/ Health, Shopping

Electric or manual toothbrush? I’m at a floss


I’m sure all of you brush your teeth at least two times a day, but what’s your tool of choice? Do you opt for an electric or a manual brush? Here’s Patrick and Adam going head-to-head in the Great British Brush Off…

Patrick’s for electric toothbrushes

avatarUntil last year, I was like Adam. I brushed my teeth using a tool that’s essentially unchanged since cavemen first brandished frayed twigs to improve their oral hygiene. And then I evolved.

During a routine check-up, my dentist told me that my gums were starting to recede on one side due to aggressive brushing. I was fully prepared to book myself into a hypnotherapist to coax me out of this bad habit, but to my relief, my dentist told me there was another way. I could buy an electric toothbrush.

I haven’t looked back. My teeth just feel cleaner after the change. Perhaps this is predominantly due to my poor manual-brushing skills, but I just can’t compete with my electric’s 7,000 rotations per minute.

The pressure-sensor and the timer have made the biggest impact. Having a light to warn me when I’m brushing too hard and a timer to keep me brushing for two minutes have banished my bad brushing habits.

Yes, electrics are more expensive than manuals, but I certainly didn’t cough up £100 for one. You’ll often find them on sale, and our tests have found value electric brushes that do the job. So, join the electric revolution and leave those soon-to-be-in-a-museum manual relics behind.

Adam’s for manual toothbrushes

avatarAccording to our poll from a couple of years ago, I’m firmly in the minority when it comes to my choice of toothbrush. Call me a luddite (I’ve been called worse), but the idea of owning an electric toothbrush has just never appealed.

I understand Patrick’s arguments for going electric – that brushing requires less effort and some models have natty features like a timer and pressure sensors. But are electric brushes really necessary? I can honestly say that I’ve never needed an alarm to tell me I’ve been brushing for two minutes or when to move on to the next section of my mouth. Nor have I felt like my arm is about to drop off after my morning or evening clean.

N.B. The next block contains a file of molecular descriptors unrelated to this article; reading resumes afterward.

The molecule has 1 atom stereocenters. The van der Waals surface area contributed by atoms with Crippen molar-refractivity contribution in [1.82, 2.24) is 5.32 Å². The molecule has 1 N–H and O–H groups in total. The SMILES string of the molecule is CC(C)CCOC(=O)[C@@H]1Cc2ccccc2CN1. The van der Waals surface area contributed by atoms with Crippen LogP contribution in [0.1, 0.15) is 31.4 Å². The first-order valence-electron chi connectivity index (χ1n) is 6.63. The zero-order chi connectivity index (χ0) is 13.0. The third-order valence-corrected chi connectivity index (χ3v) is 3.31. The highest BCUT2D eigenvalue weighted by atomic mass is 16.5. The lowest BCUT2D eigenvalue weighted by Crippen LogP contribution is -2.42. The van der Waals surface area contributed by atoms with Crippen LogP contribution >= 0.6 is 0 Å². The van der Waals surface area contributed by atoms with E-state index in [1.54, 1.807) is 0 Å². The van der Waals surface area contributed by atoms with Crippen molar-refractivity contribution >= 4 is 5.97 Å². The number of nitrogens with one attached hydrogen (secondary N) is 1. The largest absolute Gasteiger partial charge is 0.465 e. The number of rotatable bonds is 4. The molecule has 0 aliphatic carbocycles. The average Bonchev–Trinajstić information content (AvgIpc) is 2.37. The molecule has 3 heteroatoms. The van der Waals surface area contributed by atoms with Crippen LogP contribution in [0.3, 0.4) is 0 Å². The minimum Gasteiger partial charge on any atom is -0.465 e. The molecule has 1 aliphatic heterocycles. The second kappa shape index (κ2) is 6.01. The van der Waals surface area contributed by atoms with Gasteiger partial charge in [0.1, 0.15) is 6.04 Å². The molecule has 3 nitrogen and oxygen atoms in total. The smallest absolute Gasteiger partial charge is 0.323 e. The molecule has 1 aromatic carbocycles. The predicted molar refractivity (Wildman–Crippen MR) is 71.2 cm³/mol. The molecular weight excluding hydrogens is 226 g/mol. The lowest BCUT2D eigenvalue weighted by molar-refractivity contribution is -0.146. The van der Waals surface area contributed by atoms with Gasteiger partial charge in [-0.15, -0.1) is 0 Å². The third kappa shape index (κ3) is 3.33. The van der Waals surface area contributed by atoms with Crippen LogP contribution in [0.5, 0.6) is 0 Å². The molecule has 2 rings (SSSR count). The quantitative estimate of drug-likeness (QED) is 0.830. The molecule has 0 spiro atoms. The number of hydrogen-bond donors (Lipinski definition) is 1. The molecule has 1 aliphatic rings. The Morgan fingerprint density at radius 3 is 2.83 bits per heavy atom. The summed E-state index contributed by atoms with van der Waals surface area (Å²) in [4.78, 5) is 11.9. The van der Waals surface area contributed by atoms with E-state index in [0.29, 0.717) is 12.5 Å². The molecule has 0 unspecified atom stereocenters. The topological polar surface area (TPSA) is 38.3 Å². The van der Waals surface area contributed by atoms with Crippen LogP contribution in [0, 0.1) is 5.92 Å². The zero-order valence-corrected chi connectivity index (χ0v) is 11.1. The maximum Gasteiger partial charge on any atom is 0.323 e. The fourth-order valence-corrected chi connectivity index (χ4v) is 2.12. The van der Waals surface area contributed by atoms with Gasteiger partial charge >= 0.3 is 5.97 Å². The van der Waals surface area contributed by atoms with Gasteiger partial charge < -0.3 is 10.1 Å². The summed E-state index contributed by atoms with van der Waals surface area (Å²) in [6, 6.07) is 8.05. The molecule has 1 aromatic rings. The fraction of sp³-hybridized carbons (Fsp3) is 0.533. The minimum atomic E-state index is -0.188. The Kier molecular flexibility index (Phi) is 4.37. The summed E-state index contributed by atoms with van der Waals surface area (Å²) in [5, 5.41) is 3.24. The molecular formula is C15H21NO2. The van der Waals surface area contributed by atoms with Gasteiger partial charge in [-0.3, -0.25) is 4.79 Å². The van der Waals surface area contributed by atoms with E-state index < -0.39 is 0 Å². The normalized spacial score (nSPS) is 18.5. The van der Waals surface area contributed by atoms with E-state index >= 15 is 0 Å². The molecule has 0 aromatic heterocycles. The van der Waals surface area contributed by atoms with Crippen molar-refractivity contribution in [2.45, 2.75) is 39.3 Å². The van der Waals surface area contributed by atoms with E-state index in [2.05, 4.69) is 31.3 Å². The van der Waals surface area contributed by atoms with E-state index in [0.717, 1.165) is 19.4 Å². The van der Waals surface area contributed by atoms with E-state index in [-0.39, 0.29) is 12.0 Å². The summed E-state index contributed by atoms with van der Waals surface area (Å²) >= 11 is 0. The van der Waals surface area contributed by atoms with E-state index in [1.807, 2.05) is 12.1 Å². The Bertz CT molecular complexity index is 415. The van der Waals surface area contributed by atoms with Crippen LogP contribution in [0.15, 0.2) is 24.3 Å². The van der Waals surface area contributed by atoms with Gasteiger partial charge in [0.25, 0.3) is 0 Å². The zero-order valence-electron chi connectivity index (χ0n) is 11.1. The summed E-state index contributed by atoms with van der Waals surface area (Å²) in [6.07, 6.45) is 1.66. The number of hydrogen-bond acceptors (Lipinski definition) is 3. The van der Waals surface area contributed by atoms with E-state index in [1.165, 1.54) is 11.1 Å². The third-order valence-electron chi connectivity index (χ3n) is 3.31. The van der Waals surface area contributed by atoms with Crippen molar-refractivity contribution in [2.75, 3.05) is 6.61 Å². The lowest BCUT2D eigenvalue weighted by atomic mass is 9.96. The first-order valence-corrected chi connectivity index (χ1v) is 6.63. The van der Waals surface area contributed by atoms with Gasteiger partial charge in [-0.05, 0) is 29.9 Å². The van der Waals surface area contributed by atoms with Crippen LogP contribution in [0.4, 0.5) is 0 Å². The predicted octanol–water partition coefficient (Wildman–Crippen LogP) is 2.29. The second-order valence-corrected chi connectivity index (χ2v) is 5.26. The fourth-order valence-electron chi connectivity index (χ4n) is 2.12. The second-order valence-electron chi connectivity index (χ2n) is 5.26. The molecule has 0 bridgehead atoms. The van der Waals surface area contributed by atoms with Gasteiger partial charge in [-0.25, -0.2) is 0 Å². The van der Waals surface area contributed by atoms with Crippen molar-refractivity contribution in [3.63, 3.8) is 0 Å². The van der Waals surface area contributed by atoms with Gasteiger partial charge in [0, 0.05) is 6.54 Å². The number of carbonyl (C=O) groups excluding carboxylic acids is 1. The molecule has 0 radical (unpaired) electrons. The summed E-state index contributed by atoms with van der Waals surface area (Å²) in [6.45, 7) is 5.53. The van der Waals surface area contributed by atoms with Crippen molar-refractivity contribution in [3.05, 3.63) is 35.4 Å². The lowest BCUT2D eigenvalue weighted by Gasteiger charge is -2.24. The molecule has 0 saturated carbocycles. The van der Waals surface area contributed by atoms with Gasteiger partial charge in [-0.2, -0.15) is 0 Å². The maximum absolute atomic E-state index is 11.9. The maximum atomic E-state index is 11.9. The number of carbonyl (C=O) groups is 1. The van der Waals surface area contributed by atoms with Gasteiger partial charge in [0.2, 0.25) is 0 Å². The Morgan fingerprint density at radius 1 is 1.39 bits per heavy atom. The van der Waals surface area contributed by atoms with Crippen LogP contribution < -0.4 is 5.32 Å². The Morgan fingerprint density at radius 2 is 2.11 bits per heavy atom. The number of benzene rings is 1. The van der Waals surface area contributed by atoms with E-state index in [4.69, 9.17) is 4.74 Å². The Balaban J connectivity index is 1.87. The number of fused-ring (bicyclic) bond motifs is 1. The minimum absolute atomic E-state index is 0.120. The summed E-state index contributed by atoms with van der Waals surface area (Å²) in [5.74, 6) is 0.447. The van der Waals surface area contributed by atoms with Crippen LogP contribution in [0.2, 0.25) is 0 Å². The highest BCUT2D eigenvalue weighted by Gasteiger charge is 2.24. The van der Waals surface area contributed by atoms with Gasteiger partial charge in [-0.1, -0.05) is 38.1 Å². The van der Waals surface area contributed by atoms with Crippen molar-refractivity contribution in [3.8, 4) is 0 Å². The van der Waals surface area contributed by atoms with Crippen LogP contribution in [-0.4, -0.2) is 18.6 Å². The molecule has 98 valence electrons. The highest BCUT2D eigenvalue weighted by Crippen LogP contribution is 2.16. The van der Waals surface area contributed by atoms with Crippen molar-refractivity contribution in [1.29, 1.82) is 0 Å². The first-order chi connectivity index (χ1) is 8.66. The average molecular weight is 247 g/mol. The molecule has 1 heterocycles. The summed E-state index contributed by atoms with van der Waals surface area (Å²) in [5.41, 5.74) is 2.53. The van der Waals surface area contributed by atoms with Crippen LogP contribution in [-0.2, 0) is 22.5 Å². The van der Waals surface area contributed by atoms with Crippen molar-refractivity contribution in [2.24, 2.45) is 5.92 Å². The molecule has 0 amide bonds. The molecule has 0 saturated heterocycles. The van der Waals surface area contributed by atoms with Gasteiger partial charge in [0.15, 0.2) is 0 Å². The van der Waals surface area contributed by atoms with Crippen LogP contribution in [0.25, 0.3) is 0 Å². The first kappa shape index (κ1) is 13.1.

And if I ever needed any more persuading that an electric toothbrush isn’t for me, I just take a look at the price tags. Some cost in excess of £100, with manufacturers recommending that pricey replacement heads should be fitted every three months.

I’ve used manual toothbrushes all my life. My teeth are in healthy shape and I’ve never had any complaints about my breath (at least not to my face). I won’t be changing to an electric.

Which camp are you in? Do you agree with Adam that a good old manual toothbrush is the way to go? Or are you in Patrick’s electric toothbrush team?

Do you brush with a manual or an electric toothbrush?

An electric toothbrush, like Patrick (67%, 358 Votes)

A manual toothbrush, like Adam (33%, 178 Votes)

Total Voters: 535

Loading ... Loading ...

I prefere manual brush and floss

Betsy Perry says:
18 May 2015

Hi guys, I recently read a blog http://www.stevemocrae.com/are-electronic-toothbrushes-better-than-manual/ where it says, for people suffering from arthritis or joint ailments, electric tooth brush is a great option, is it so?. My 84 year old grandmother has joint pain and she has trouble brushing her teeth. ?Is it ok for her to start using it at her age? Plz advice.


I think it’s dificult to answer that question in correspondence. A doctor, dentist or dental hygienist would be best placed to advise taking various factors into account that can only be assessed by looking at your grandmother’s mouth and her manual dexterity.